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Health minister is investigating Belco emissions, lawyer told

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Kim Wilson, the Minister of Health (Photograph by Akil Simmons)

The Minister of Health has acknowledged a letter served to her by a lawyer calling on her to take action over Belco pollution.

Mark Pettingill, the director of Chancery Legal, wrote to Kim Wilson on Wednesday on behalf of the Bermuda Clean Air Coalition, a pressure group, and individual residents asking her to use her powers under the Public Health Act 1949 to rule soot and other emissions from the plant a statutory nuisance, and have them abated.

He gave her seven days to notify him of her intended action and said that he will consider applying for a judicial review if action is not taken.

Kim Wilson responded today to Mr Pettingill and his clients, saying: “The Ministry of Health is conducting a thorough investigation and can provide reassurance to the public that all necessary steps are being taken to review the matter in accordance with the Public Health Act 1949 and Belco’s operating licence as a controlled plant under the Clean Air Regulations 1993.”

It is the same comment she gave to The Royal Gazette on February 27 when questioned on February 17 over her intended action under the Act, though in that response she said “the Government” was conducting the investigation.

Mark Pettingill, the director of Chancery Legal (File photograph)

She also told Mr Pettingill: “Please note, I too share the concerns being raised by BCAC as well as other residents in the area near Belco.”

Asked this week about the status of the investigation, Ms Wilson said: “The investigation into this matter is ongoing.”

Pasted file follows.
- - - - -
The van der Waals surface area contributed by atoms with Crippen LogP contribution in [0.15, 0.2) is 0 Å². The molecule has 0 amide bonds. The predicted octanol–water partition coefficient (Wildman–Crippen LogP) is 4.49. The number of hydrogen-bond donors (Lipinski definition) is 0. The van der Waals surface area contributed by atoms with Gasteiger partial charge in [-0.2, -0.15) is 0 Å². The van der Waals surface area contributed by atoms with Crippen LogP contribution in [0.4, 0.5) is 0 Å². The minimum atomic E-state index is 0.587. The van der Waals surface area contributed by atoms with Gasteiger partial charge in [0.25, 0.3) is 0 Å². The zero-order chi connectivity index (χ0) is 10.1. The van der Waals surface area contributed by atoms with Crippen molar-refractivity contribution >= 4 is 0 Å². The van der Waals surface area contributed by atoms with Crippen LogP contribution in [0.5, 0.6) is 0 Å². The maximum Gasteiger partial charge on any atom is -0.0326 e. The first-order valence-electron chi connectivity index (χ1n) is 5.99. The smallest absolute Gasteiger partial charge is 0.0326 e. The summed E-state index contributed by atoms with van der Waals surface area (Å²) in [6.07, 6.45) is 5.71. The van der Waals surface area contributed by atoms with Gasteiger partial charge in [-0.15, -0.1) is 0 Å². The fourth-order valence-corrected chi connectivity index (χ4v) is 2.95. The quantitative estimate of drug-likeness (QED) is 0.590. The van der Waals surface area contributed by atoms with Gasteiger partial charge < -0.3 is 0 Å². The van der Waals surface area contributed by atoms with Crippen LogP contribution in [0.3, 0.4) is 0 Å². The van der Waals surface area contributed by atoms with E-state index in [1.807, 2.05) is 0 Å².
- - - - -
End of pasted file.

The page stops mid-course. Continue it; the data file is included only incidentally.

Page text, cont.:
She did not respond to a question asking if she intended to respond to the lawyer and his clients within seven days.

In his letter, Mr Pettingill also called for urgent steps be taken to ensure that Belco uses a cleaner-burning fuel at the plant so as to mitigate pollutants.

The Royal Gazette revealed last month via a public access to information request that a leading British consultancy firm said in 2021 that ditching heavy fuel oil — Belco’s primary fuel — was likely the most effective way to address soot fallout from the North Power Station.

Ms Wilson was asked by the Gazette if she, as health minister, held any position over whether Belco should burn a lesser-polluting fuel. She was also asked whether her ministry agreed with the decision by the Regulatory Authority to reject a proposal by the Department of Environment and Natural Resources to ban the use of fuel with a content of 2 per cent sulphur or higher, also uncovered by this newspaper through Pati.

The spokeswoman responded: “Questions pertaining to regulatory decisions and the Clean Air Regulations should be directed to the Regulatory Authority and the Ministry of Home Affairs, respectively.”

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Published March 11, 2023 at 8:00 am (Updated March 11, 2023 at 8:00 am)

Health minister is investigating Belco emissions, lawyer told

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